They came into the house and stared at the girls and their friends, and then ordered them outside while they searched the place. The Japanese made them line up in a row and then stood in front of them, training a machine gun on them, but after scaring them ordered them back to the house. When drunk the Japanese would wail that they would lose in the end and the Chinese would win, and they would moan over the thought of losing their wives and homes. The house was visited a second time by Japanese soldiers, but these did no more than look around and ask questions. Nevertheless, the experience was very frightening. Japanese Barbarity They could hear girls screaming and crying from the agonies. of torture by the Japanese. The whites, however, suffered most of all. The Canadian soldiers had to exist on half a bowl of congee (rice boiled to a very thin consistency) daily, and were made to stand in trenches, where they were buried up to their heads and tortured. Civilians were killed like pigs, ohers were cut to pieces, others had ears lopped off. The Japanese were frightened of the population getting out of hand as a result of the food shortage, and their policy was to remove those who were not engaged in important undertakings in Hongkong. Those remaining faced dire consequences if they did not obey the Japanese.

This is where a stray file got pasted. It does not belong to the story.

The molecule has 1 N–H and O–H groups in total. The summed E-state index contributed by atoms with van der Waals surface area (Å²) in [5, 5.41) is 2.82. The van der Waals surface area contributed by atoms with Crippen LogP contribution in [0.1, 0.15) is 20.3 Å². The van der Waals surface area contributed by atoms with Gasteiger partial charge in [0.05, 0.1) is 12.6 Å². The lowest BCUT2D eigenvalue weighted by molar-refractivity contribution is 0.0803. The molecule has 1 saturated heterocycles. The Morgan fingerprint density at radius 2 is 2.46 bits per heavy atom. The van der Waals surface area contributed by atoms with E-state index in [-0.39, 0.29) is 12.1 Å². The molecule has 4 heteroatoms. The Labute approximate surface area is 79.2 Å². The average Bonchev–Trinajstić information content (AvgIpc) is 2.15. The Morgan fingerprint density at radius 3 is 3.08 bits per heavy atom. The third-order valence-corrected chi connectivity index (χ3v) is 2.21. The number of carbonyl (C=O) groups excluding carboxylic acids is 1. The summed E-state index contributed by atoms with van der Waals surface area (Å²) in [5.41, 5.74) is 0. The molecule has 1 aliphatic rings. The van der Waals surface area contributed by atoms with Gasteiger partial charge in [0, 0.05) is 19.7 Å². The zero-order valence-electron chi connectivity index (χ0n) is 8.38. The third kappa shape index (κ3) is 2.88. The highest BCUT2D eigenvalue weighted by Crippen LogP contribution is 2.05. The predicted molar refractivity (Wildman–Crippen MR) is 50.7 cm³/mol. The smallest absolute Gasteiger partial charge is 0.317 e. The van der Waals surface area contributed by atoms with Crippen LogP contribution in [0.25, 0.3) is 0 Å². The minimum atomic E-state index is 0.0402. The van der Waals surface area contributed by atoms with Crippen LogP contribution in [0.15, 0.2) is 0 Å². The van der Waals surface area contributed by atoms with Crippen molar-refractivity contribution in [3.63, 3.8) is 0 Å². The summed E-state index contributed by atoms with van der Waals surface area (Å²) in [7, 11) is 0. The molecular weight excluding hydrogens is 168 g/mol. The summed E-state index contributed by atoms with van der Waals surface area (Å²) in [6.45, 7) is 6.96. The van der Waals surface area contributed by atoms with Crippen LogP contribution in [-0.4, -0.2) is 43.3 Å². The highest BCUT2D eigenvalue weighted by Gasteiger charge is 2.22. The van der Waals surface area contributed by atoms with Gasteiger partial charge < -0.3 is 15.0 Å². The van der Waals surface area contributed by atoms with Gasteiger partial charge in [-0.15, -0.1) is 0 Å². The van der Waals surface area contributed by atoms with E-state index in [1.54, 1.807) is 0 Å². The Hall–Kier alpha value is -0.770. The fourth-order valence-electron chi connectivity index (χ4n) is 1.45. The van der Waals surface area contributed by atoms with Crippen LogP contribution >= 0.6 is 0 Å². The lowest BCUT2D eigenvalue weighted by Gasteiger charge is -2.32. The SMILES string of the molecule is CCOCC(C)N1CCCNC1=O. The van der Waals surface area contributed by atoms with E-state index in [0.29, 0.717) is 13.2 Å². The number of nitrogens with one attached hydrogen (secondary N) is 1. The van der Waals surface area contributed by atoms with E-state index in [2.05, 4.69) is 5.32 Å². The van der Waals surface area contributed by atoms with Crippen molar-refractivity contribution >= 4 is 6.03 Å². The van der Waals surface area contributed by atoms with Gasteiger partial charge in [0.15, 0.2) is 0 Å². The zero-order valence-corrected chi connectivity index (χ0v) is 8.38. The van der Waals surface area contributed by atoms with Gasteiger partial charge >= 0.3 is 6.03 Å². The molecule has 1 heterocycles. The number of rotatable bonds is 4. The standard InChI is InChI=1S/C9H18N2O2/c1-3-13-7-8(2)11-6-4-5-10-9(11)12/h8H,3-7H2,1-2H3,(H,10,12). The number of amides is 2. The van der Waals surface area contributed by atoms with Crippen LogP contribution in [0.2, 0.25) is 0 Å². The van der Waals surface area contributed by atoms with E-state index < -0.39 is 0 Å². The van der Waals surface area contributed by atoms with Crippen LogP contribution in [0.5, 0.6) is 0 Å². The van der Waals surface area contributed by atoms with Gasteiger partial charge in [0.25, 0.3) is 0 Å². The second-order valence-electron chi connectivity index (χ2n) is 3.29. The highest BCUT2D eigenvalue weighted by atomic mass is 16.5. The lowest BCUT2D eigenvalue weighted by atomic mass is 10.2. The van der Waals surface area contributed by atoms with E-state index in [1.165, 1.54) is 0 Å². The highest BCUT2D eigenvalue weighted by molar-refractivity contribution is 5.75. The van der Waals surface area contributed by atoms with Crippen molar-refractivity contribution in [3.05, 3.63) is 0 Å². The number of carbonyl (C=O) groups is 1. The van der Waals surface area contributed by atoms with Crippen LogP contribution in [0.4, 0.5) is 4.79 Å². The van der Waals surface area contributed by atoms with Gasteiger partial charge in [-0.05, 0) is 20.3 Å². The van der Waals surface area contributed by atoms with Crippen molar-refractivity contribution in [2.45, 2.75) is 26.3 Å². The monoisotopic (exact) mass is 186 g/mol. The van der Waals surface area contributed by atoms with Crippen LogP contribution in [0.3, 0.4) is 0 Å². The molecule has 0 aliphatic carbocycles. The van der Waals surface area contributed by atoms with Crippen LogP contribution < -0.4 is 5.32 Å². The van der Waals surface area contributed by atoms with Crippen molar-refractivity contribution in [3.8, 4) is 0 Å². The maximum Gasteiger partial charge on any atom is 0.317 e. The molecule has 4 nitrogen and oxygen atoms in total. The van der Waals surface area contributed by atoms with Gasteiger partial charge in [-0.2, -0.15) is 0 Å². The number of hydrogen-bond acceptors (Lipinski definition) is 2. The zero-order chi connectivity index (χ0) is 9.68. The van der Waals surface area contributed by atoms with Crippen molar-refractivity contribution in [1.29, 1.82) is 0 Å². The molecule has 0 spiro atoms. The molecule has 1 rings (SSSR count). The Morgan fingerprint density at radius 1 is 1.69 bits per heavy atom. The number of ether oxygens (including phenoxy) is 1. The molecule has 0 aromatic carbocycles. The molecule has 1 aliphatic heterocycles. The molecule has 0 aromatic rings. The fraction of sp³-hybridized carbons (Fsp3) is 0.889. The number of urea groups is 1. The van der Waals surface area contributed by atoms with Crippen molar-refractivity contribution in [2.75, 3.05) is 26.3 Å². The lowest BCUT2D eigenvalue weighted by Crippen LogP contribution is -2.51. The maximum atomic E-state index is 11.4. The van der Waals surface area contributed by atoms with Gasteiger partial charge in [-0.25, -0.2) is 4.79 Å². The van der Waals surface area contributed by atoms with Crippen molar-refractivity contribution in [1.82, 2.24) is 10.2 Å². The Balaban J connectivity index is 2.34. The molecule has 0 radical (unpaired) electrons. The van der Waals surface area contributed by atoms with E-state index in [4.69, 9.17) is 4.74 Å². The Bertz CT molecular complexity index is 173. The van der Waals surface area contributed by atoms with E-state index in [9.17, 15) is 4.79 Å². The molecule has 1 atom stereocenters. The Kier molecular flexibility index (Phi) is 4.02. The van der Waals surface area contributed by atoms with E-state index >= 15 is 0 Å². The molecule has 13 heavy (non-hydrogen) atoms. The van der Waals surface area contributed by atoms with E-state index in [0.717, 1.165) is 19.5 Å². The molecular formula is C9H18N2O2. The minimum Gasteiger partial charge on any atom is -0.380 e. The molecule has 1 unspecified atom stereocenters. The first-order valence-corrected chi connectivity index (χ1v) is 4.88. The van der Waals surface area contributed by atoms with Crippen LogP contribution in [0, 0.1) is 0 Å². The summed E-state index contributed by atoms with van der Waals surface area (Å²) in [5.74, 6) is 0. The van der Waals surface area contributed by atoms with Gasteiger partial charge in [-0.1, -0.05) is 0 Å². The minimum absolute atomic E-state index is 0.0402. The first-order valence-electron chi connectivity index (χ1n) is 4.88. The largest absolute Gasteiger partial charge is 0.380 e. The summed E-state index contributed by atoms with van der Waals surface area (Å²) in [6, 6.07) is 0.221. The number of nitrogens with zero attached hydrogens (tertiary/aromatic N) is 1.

Three Chinese doctors prominent in the community refused to accompany the Japanese to Burma. One had his fingers chopped off, another was disembowelled, and the fate of the third was not known. The Japanese also collected captives for forced labour in Burma.
The Italians and Germans were the only white people allowed to go free. They were given white armhands to distinguish them from the other Huropeans.